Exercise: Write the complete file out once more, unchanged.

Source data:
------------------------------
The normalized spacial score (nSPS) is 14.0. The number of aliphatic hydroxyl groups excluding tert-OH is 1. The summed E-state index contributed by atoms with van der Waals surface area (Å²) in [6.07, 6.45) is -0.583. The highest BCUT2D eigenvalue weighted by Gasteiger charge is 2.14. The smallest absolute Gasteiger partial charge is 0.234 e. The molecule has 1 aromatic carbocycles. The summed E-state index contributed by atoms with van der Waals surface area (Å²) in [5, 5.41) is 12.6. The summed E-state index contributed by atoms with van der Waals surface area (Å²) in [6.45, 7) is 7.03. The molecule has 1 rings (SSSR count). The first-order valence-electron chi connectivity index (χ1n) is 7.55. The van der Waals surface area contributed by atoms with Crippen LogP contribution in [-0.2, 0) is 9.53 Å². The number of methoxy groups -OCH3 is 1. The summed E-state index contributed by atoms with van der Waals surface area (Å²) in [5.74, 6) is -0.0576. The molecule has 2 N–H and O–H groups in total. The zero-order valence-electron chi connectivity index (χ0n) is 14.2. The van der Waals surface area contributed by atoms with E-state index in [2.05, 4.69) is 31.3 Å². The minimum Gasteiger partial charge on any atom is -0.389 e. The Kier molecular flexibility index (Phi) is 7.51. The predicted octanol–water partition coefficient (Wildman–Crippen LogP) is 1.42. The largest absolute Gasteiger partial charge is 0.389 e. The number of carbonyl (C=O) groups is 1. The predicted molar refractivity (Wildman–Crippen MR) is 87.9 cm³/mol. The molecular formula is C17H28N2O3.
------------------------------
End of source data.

The normalized spacial score (nSPS) is 14.0. The number of aliphatic hydroxyl groups excluding tert-OH is 1. The summed E-state index contributed by atoms with van der Waals surface area (Å²) in [6.07, 6.45) is -0.583. The highest BCUT2D eigenvalue weighted by Gasteiger charge is 2.14. The smallest absolute Gasteiger partial charge is 0.234 e. The molecule has 1 aromatic carbocycles. The summed E-state index contributed by atoms with van der Waals surface area (Å²) in [5, 5.41) is 12.6. The summed E-state index contributed by atoms with van der Waals surface area (Å²) in [6.45, 7) is 7.03. The molecule has 1 rings (SSSR count). The first-order valence-electron chi connectivity index (χ1n) is 7.55. The van der Waals surface area contributed by atoms with Crippen LogP contribution in [-0.2, 0) is 9.53 Å². The number of methoxy groups -OCH3 is 1. The summed E-state index contributed by atoms with van der Waals surface area (Å²) in [5.74, 6) is -0.0576. The molecule has 2 N–H and O–H groups in total. The zero-order valence-electron chi connectivity index (χ0n) is 14.2. The van der Waals surface area contributed by atoms with E-state index in [2.05, 4.69) is 31.3 Å². The minimum Gasteiger partial charge on any atom is -0.389 e. The Kier molecular flexibility index (Phi) is 7.51. The predicted octanol–water partition coefficient (Wildman–Crippen LogP) is 1.42. The largest absolute Gasteiger partial charge is 0.389 e. The number of carbonyl (C=O) groups is 1. The predicted molar refractivity (Wildman–Crippen MR) is 87.9 cm³/mol. The molecular formula is C17H28N2O3.